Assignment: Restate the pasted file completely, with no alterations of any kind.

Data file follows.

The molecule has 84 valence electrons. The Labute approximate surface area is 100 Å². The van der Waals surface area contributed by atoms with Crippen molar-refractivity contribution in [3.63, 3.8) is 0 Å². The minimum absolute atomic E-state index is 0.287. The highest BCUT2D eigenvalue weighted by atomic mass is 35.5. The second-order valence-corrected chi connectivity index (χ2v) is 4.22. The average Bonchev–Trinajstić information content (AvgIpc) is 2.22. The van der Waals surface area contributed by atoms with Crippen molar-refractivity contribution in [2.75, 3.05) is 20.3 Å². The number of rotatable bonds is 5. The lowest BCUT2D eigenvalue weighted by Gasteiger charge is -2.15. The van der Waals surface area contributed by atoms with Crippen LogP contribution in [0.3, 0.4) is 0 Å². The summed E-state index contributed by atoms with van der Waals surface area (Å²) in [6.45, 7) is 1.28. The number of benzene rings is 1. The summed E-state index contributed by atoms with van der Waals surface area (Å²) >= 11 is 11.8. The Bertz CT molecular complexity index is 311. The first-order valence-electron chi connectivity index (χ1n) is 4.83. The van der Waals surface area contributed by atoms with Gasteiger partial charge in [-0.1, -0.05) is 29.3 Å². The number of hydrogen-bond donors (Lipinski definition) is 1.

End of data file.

The molecule has 84 valence electrons. The Labute approximate surface area is 100 Å². The van der Waals surface area contributed by atoms with Crippen molar-refractivity contribution in [3.63, 3.8) is 0 Å². The minimum absolute atomic E-state index is 0.287. The highest BCUT2D eigenvalue weighted by atomic mass is 35.5. The second-order valence-corrected chi connectivity index (χ2v) is 4.22. The average Bonchev–Trinajstić information content (AvgIpc) is 2.22. The van der Waals surface area contributed by atoms with Crippen molar-refractivity contribution in [2.75, 3.05) is 20.3 Å². The number of rotatable bonds is 5. The lowest BCUT2D eigenvalue weighted by Gasteiger charge is -2.15. The van der Waals surface area contributed by atoms with Crippen LogP contribution in [0.3, 0.4) is 0 Å². The summed E-state index contributed by atoms with van der Waals surface area (Å²) in [6.45, 7) is 1.28. The number of benzene rings is 1. The summed E-state index contributed by atoms with van der Waals surface area (Å²) >= 11 is 11.8. The Bertz CT molecular complexity index is 311. The first-order valence-electron chi connectivity index (χ1n) is 4.83. The van der Waals surface area contributed by atoms with Gasteiger partial charge in [-0.1, -0.05) is 29.3 Å². The number of hydrogen-bond donors (Lipinski definition) is 1.